Why did it take so long to let her go?
I was thousands of miles away and we were about to FaceTime but I wasn’t that excited.
I should’ve been more excited, shouldn’t I? I’d been away for about a week already and we’d barely spoken … why wasn’t I that excited?
I can’t remember what we spoke about. Nothing important. What I do remember is wanting to stop speaking to her so I could chill with my friends.
I was confused, but I ignored it. I’d deal with it when I went back. She was coming to the airport to meet me anyway so I’m sure we’d embrace each other and kiss and then we’d be ok.
She sprinted up to me at the airport and almost knocked me over. I was annoyed. Annoyed? Seriously? I was annoyed? Why wasn’t I happy to see her? Why wasn’t I holding her like I’d never let her go?
We didn’t even have sex that night. We’d always had the hottest physical chemistry, the best I’ve ever had, but I just didn’t want to. Probably because I was tired, right? I’d just had a 12-hour flight. I must’ve been exhausted.
Over the next few days, one question kept popping into my mind:
“Am I still in love with her?”
I tried to ignore it. I tried to pretend it wasn’t there. I tried to make this new reality go away. Do any of those things ever work out for anybody?
I asked myself that question over the next few days, and few weeks, and few months.
I didn’t want to answer it. I didn’t want to know the answer to it.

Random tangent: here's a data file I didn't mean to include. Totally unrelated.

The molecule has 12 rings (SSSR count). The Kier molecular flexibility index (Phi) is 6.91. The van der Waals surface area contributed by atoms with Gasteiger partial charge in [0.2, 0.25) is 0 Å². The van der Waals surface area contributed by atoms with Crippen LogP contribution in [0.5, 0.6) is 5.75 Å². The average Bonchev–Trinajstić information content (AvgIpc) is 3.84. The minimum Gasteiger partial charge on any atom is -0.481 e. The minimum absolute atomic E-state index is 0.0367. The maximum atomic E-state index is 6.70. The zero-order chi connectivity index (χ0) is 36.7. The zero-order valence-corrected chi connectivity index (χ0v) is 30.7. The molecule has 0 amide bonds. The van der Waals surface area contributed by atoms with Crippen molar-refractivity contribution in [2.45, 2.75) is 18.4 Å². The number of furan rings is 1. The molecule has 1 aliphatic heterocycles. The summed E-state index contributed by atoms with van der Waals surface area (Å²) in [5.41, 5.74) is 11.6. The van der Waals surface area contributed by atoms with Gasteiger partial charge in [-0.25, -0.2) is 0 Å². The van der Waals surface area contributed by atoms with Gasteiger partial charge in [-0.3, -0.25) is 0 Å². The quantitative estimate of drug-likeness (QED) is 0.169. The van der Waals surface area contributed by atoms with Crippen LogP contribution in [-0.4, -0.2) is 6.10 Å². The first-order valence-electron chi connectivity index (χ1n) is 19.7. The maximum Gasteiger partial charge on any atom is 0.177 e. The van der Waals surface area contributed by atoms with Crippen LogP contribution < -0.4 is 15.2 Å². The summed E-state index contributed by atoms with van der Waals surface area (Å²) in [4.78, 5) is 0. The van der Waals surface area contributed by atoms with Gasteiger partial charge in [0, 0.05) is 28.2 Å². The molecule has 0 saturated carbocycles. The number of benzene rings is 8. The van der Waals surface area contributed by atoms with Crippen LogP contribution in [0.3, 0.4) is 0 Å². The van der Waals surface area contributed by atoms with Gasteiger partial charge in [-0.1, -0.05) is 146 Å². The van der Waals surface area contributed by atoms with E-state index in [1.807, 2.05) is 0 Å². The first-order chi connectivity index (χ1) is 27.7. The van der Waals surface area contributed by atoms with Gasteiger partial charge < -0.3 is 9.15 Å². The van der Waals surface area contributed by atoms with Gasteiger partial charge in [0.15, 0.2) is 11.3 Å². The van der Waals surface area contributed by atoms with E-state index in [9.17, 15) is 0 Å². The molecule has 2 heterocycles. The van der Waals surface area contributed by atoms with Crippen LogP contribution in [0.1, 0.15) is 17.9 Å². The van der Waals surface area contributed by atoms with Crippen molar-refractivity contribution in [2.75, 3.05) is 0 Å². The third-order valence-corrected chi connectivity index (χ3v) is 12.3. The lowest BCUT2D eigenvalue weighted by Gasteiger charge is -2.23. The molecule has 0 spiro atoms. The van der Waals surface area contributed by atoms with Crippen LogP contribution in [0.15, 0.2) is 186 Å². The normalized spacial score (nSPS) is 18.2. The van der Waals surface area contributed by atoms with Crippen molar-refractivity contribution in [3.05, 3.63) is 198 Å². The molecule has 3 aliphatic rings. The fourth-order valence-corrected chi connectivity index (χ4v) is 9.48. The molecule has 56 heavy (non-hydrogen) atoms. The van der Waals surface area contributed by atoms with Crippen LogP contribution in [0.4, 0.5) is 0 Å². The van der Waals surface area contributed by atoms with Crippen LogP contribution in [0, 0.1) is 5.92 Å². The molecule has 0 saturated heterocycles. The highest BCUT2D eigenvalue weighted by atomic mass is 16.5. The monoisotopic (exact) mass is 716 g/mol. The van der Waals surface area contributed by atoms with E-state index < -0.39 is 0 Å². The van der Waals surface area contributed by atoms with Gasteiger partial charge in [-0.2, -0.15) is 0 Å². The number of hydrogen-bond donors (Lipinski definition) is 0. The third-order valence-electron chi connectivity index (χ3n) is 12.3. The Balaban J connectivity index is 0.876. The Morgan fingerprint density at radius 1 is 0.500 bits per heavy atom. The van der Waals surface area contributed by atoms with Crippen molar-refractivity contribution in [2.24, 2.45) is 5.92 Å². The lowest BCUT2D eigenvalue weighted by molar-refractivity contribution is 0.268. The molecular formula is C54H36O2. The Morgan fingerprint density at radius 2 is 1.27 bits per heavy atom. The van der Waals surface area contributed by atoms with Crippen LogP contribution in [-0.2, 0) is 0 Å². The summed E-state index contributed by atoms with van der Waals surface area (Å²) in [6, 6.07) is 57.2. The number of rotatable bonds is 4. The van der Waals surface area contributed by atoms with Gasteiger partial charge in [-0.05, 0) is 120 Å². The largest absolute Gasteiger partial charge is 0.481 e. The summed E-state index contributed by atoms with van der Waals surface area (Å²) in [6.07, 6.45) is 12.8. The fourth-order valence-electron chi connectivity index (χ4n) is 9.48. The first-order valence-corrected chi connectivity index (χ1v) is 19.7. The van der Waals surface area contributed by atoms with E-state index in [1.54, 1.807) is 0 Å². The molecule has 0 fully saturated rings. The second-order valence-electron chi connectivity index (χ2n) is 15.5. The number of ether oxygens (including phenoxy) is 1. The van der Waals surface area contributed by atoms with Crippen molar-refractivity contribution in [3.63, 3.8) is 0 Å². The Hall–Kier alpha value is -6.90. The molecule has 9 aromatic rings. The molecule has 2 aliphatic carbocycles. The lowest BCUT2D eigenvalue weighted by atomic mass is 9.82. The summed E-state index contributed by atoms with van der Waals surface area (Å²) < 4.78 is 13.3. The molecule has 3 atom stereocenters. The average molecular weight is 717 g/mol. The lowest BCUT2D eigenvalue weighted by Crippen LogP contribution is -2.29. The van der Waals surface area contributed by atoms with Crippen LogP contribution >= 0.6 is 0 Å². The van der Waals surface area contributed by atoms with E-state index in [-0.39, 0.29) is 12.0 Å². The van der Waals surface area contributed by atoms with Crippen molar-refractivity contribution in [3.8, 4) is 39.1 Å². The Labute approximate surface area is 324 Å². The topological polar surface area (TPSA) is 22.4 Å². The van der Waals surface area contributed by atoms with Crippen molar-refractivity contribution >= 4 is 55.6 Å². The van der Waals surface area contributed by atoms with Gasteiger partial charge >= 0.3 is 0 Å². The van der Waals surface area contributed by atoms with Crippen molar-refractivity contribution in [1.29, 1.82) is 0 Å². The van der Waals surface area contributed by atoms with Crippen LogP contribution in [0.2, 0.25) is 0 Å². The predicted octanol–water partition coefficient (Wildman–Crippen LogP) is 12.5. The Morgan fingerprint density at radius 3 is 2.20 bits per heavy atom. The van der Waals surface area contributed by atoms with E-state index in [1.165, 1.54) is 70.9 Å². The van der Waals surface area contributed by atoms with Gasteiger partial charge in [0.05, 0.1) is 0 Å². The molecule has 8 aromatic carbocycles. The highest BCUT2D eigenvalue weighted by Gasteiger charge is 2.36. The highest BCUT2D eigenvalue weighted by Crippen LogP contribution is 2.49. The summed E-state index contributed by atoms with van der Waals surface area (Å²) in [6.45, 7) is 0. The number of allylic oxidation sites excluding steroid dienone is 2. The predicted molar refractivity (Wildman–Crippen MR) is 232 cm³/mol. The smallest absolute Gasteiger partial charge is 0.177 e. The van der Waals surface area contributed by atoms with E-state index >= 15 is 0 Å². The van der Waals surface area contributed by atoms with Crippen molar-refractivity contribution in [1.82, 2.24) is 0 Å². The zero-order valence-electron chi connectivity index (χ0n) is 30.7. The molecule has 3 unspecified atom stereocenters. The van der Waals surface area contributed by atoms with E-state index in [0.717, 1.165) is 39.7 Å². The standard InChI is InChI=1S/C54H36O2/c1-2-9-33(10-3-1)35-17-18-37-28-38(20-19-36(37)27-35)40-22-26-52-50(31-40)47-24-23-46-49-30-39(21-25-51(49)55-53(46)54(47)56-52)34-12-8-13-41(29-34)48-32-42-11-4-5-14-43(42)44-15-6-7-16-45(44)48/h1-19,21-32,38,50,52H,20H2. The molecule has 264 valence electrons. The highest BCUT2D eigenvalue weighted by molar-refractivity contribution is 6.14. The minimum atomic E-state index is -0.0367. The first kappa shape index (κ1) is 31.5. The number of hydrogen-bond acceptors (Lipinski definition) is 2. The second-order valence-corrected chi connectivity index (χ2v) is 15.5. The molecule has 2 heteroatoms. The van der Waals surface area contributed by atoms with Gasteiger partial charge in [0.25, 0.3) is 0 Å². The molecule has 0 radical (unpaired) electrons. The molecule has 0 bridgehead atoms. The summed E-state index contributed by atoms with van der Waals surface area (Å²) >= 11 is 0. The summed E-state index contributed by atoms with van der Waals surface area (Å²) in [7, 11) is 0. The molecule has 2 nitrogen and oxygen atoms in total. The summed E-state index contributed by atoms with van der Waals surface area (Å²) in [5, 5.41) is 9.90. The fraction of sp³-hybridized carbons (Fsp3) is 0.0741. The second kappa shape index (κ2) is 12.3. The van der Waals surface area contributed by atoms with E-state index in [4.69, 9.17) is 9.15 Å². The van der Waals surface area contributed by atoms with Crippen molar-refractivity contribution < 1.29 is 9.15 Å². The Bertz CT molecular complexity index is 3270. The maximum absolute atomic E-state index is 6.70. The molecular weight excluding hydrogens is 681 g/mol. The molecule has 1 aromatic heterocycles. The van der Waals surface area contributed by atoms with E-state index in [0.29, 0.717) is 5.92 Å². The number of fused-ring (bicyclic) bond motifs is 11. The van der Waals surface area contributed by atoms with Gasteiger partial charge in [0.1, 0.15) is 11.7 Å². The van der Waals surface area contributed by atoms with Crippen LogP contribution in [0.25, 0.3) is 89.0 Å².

I was spending a lot more time with my friends than with her. That’s not necessarily bad, but it was bad because I kept choosing them over her. I wanted to choose them over her. I cancelled plans with her so I could see them.
The break up broke her. We both cried but she was the one who was hurting more, because, unlike me, she didn’t understand. She thought it had just come out of nowhere.
She thought it had come out of nowhere because I’d hidden myself. And probably because she’d ignored me hiding myself.
It hadn’t come out of nowhere for me. It had been building for months. I knew I wasn’t in love with her months before I told her, and yet I decided it was more important to keep it from her than to tell her.
Because I’d decided it was more important to do what was easy than what was right
Because I didn’t want to hurt her.
I didn’t want to hurt her, so I strung her along for months, choosing my friends over her at every opportunity, and then I broke up with her completely unexpectedly, and hurt her.
I ended up hurting her even more than I would’ve hurt her, all because I didn’t want to hurt her.
And what about me? I’d stayed in a relationship I didn’t want to be in because I didn’t want to hurt her, and because I didn’t want to have that conversation, and all those things did was give me pain.
I wasn’t being fair to anybody. To her or to me.
I knew I wasn’t in love with her anymore.
And now I know that the pain of breaking up now will always be less than the pain of breaking up later.